I bought the HP Stream 7 for a couple of reasons. First, my primary PC is failing. The keyboard doesn’t work properly, and sound has been shot. With this in mind, I can only assume the system board (where everything is) will eventually go. This forced me to make my primary PC which is a notebook homebound. However, I never bought a notebook because that is what the cool kids are doing these days, I bought a notebook so I could be productive not only at home, but away.
In reviewing the HP Stream 7 to see if it would be worth the price, the biggest attraction was the price at $85 for a full Windows 8.1 system. Even though there is only a 7” screen – the system should at least be able to perform when away. However, I will continue to use the “homebound” PC for work done at home. The Stream 7 has an Intel Atom 1.3Ghz Quad Core CPU. This will handle basic tasks well enough, but don’t expect this to be a performer. There is 1GB of memory, and a 7” 1280×800 IPS display. Storage is 32GB of integrated Solid State Flash with a micro-SD card support for 64GB. The tablet has a 3000mAh battery, integrated mic/speaker combo jack along with an integrated mono-speaker, and micro USB which is for charging or connection to accessories. The front camera is .3MP (VGA) and a 2MP rear camera. There is Bluetooth and Wifi-N support with Miracast, but no cellular connectivity. For new purchases, there is a 1 year Microsoft Office 365 subscription which includes 60 minutes of Skype per month. Along with the purchase, I also acquired a Class 10 64GB micro-SD card which will hold content.
The best thing is the price. If it was too expensive, I simply wouldn’t have been able to afford it. Obviously, anyone with my income, this is a major purchase at $125 (with SD card, and Shipping), but it is cheaper than even some Chrome OS PCs with similar hardware specs (larger screen on Chrome PCs). However, Windows is still a preferred OS for the applications. Some things simply don’t work, or work well enough as a web app.
Software for the printer I have is integrated into the tablet. This will actually allow me to remove the printer drivers from my old HP 2000 series, and utilize a Cloud Print protocol exclusively in that manner. And to my suspicion, the Tile Interface works much better with a touch screen than it does with a non-touch screen.
The system can handle basic tasks well enough for now. I installed Facebook, Hulu, Dropbox, and Twitter. While browsing through the tile interface, there was settings to have content defaulted to the micro-SD card which is what I would have wanted to do in the first place.
Right off the back, the bad is the memory. There is only 1GB, and that would become a hindrance when doing a lot of activity. In reality, no PC in my opinion should be sold with less than 4GB. And they could have cut the cameras out. Simply put, most people will use their phone to take pictures. I also don’t have confidence the CPU can handle me in the long run. Copying the old PC settings caused things to not work properly. This meant I had to reset the PC, and Microsoft likes to demand a code to be sent to your phone during the set up process even though you are entering credentials.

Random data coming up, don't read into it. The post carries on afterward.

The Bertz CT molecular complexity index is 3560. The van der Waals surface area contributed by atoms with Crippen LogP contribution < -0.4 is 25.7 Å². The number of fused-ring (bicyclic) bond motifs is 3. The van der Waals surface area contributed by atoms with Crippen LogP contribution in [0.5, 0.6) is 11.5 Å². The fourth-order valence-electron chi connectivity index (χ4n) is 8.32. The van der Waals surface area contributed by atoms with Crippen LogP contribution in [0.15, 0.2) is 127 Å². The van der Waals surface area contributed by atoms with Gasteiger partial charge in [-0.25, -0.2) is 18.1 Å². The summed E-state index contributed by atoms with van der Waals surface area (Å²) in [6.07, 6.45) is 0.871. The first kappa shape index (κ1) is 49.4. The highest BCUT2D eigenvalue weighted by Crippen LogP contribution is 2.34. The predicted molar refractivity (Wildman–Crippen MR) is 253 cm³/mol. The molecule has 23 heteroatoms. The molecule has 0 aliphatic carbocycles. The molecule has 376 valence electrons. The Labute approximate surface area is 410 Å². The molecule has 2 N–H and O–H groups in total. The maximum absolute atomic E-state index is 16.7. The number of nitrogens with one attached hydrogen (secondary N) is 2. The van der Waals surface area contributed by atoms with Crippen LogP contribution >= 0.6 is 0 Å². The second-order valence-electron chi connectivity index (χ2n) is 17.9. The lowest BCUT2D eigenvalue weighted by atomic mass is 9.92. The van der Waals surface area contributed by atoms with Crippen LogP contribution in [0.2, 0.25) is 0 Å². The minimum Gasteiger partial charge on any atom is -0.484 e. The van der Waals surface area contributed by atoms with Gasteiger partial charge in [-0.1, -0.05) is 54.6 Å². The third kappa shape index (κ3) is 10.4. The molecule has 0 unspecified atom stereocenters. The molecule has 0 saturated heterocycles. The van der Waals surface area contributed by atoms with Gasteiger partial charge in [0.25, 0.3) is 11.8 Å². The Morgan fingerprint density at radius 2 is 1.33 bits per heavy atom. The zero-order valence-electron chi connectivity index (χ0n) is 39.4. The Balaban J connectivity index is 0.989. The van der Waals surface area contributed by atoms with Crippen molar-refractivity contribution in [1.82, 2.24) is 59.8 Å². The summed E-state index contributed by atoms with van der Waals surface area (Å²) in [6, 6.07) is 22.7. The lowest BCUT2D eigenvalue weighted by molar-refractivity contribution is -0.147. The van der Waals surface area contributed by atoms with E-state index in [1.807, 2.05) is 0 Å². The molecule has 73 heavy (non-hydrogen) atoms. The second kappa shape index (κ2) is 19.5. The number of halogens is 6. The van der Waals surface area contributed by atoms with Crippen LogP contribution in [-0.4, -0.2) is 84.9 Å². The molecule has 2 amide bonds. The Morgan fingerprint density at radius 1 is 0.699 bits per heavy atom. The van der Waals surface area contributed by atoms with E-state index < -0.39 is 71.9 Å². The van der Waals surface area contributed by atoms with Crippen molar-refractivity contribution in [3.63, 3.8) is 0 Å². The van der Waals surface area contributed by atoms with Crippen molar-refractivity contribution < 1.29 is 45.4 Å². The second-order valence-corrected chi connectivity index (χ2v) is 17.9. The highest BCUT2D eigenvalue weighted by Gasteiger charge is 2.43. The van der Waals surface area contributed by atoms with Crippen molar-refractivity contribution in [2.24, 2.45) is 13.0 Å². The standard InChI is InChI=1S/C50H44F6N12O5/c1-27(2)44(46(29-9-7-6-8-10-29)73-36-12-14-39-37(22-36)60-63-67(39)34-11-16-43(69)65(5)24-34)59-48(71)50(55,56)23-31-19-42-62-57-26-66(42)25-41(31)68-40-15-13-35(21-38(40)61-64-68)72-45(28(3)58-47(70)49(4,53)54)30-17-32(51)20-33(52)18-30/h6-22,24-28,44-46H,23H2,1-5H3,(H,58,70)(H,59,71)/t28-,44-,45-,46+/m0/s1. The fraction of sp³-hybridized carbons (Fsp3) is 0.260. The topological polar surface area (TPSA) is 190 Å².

For some reason, I hadn’t got the keyboard to come up in Desktop interface, which means I can’t take an advantage of the Office 365 trial. The app store is lacking, and while I know I can still install XP+ exe files, I would rather not put those greater demand applications on the limited storage of the primary drive. The Stream 7 has a blocky feel, but this should be forgiven considering the $85 price tag.
Let’s say it with me. Micro-USB on top. Hopefully, I will never need to connect to any peripherals, but companies should be putting the Micro-USB on bottom. This is my opinion, and some probably won’t care. The back case is a little hard to open which means you should invest in a 64GB card (highest to my knowledge of support), and keep it in there. The handwriting recognition leaves some to be desired, but this could be due to my poor penmanship exasperated by trying to use my finger.
There is a 2 year ADP warranty available for $50. With the price of the tablet being $85, this could be a big over-run cost. Also, keep in mind that buying this tablet isn’t a complete solution for productivity. There is also a need for a micro-SD card, keyboard, stand, mouse, sleeve, and the warranty. This could easily push the PC to more than $200 (although one could buy in pieces). HP could have thrown the 2 year ADP in with the tablet.
Initial impression is good. It is not a power house, nor should one expect it to be. The Mail client, people client, and the fact that some basic apps pushes you to the non-tablet friendly desktop leaves a lot to be desired, but this is more of an issue with the OS rather than the hardware. Will this replace a higher end machine for my needs – no. However, if and when the notebook I am composing this review on fails me, I won’t feel as much of a need to buy a notebook, and might be able to look into a desktop if small, and reasonable enough.